Information on accessibility can be found in the section: Local Laws and Special Circumstances
|Country Reports on Human Rights Practices (Human Rights Reports)||Select a year and country, then read section 6 of the report for information about the human rights and social service framework protecting citizens with disabilities in the destination country|
Air Travel Regulations & Standards
Air Carrier Access Act
In 1986, Congress passed the Air Carrier Access Act (ACAA) to ensure that people with disabilities are treated without discrimination in a way consistent with the safe carriage of all air passengers. These regulations were established by the US Department of Transportation (DOT) and apply to all flights provided by US airlines and flights to or from the United States by foreign carriers.
ACAA ensures carriers cannot refuse transportation based on a disability. The ACAA has a few exceptions, however; for example, the carrier can refuse transportation if the person with a disability would endanger the health or safety of other passengers or if transporting the person would be a violation of Federal Aviation Administration safety rules. Travelers and their clinicians can learn more about exceptions and other aspects of the ACAA by reviewing What Airline Employees, Airline Contractors, and Air Travelers with Disabilities Need to Know about Access to Air Travel for Persons with Disabilities (see Table 3-05 for link). Air carriers are also obliged to accept a declaration by travelers with disabilities that they are self-reliant. A medical certificate (a written statement from the traveler’s health care provider saying that the traveler can complete the flight safely without requiring extraordinary medical care or endangering other travelers) might be required in specific situations. Examples of specific situations include a person intending to travel with a possible communicable disease, a person requiring a stretcher or oxygen, or a person whose medical condition can be reasonably expected to affect the operation of the flight. Under the guidelines of the ACAA, when a traveler with disability requests assistance, the airline is obliged to meet certain accessibility requirements. For example, carriers must provide access to the aircraft door (preferably by a level entry bridge), an aisle seat, and a seat with removable armrests. However, aircraft with <30 seats generally are exempt from these requirements. Any aircraft with >60 seats must have an onboard wheelchair, and personnel must help move the onboard wheelchair from a seat to the lavatory area upon request. Only wide-body aircraft with ≥2 aisles are required to have fully accessible lavatories.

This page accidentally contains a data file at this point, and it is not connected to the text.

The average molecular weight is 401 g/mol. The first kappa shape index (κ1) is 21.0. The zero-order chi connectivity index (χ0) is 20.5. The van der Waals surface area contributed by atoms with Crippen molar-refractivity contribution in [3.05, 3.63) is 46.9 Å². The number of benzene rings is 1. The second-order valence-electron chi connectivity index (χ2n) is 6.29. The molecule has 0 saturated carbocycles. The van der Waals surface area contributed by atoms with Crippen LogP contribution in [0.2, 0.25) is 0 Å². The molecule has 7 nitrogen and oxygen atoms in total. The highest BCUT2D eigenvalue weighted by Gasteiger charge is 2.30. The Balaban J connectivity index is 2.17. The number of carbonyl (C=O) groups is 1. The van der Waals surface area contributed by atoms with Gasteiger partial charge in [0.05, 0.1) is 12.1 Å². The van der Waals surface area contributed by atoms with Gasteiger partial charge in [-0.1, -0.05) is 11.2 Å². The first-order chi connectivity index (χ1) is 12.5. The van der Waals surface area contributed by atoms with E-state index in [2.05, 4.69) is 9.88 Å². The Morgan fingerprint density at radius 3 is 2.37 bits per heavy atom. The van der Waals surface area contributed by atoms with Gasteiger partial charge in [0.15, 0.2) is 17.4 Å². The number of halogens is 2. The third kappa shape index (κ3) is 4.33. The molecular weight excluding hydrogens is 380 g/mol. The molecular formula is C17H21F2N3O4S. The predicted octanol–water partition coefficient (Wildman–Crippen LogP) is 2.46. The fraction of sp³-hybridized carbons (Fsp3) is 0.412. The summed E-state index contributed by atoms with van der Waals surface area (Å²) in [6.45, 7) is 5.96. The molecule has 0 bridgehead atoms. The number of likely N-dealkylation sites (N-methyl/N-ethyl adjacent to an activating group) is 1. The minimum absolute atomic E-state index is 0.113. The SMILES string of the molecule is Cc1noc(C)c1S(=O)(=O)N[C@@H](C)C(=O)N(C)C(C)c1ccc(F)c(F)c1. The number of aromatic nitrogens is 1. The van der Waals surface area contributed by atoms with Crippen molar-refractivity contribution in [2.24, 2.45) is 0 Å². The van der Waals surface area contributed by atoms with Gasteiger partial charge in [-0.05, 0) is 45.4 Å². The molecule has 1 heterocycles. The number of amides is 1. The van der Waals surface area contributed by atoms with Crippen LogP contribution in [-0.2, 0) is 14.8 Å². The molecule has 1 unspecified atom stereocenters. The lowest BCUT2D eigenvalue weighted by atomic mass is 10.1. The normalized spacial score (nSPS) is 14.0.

Airline personnel are not required to assist with feeding, visiting the lavatory, or dispensing medication to travelers. Travelers with disabilities who require this type of assistance should travel with a companion or attendant. DOT maintains a toll-free hotline (800-778-4838 [voice] or 800-455-9880 [TTY]), available 9 a.m. to 5 p.m. Eastern Time, Monday–Friday, except federal holidays, to provide general information to consumers about the rights of air travelers with disabilities and to assist air travelers with time-sensitive disability-related issues.